Wednesday, July 31, 2013

The Anti-Procrastination Challenge

It's 11:00AM on a Wednesday in July. It's going to be one of those days. I can't, nor will I, bring myself to do anything productive. In fact, by writing this post I'm slacking off!
Granted, it's summer break, vacation time, blah blah blah, but am I the only person who really struggles with a non-productive day?
I can't stand the feeling of crawling into bed at night and not being exhausted from the day's work. That  right there is a guaranteed restless night of sleep.

Procrastination has been a personal battle my entire semi-adult life. I can remember when I was in high school coming home and plopping in front of the TV for two hours straight (I had a long day, I deserved it, right?). And I mean, who really does their homework until right before class the next day?

The moral of this short story is that I started some horrible lifestyle habits in my early life, and they are haunting me to this day, affecting my school work, my relationships with friends and family, my free time. I even struggle with procrastination when I know that I have so much to do and so little time to do it in. It's like my coping mechanism to deal with this stress is to turn on Netflix.

I would consider myself a very organized person (Mom, there's a difference between being organized and being clean!). I have a daily Moleskine 12 Month Planner (archies unite!) that I carry with me everywhere and write in every day, and hi-light, color code, tab, etc. I also have a weekly calendar that sits in a place I can look at daily to see what the rest of my week entails. It's not like I'm oblivious to the work that needs to be done (I'm not sure if this makes my situation better or worse?).

However, when it comes down to just doing the thing, whether it's a class assignment, or working on my design portfolio, or cleaning the apartment, I. just. can't. do it.
Why?

I have no theories so far as to why I am such a procrastinator despite all the steps I take to prevent disorganization, except that I have developed bad habits.

I would say about myself that I haven't been fully aware of my procrastination until my sophomore year of college. I knew since high school that what I was doing when I did anything besides what I was supposed to be doing that I was procrastinating, but I didn't understand the repercussions from choosing this lifestyle. I just saw that what I was doing was fun, and what I wasn't doing wasn't fun, so I just chose (key word: chose) to keep doing what's fun and to do that other stuff later (never).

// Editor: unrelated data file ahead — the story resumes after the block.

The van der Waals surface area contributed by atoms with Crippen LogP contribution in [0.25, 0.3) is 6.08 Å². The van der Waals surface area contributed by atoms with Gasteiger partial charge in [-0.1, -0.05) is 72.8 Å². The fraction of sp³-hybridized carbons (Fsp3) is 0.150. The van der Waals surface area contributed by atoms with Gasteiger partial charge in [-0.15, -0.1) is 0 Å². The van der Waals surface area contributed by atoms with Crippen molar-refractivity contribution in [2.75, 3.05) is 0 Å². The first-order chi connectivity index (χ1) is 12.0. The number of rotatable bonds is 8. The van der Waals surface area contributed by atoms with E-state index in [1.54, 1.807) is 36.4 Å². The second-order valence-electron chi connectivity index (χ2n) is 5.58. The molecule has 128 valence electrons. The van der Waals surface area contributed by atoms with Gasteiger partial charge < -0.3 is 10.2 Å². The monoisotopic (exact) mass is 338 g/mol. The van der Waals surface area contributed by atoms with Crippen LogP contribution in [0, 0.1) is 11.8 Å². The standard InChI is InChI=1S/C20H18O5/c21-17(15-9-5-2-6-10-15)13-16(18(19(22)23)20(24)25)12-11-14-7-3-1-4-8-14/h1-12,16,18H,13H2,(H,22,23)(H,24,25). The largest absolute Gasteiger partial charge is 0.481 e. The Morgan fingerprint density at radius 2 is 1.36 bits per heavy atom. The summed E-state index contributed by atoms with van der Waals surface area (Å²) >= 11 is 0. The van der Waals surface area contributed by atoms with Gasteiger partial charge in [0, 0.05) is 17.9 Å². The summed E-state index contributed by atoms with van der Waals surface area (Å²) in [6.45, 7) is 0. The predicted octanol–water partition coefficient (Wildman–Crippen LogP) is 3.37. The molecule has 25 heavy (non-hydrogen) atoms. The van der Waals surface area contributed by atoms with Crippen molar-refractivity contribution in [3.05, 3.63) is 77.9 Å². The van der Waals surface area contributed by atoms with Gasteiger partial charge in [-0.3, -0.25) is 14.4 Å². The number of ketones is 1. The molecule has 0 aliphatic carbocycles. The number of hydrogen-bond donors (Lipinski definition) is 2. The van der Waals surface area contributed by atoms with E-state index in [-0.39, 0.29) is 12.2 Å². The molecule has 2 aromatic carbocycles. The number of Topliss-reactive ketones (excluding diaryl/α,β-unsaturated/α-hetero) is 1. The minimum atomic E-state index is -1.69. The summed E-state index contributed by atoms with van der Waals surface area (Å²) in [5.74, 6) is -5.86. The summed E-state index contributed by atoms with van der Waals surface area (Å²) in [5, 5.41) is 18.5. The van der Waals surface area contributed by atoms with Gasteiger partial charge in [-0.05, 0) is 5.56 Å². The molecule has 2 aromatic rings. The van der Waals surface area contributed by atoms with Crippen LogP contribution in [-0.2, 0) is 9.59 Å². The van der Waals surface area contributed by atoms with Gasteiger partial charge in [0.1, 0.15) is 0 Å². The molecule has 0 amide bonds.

I think this is an important step of making a lifestyle change, that accepting and acknowledging your problem is the first step. I'm aware of my procrastination, and I want to make the change, and this is a huge step.

But then what's next?

 The not fun part. The actual change.

I am fully aware that this will not be an easy life transition, but it's a transition that needs to be made. From disappointment to satisfaction. From defeat to victory. From childhood to adulthood.

Now, I am also fully aware of the fact that my God will love me even if I don't make this lifestyle change. I love Him, and in the end, that's all that matters. I don't have to do anything at all to "make it" into eternity besides love Him with all my heart and soul and mind.

But I also know that life is a precious gift from God, which I should thank Him for every single hour of every day. On top of this, I can not fully love Him if I don't praise Him in everything that I do, and I don't praise God very well when I've been on Facebook the past two hours.
The truth hurts.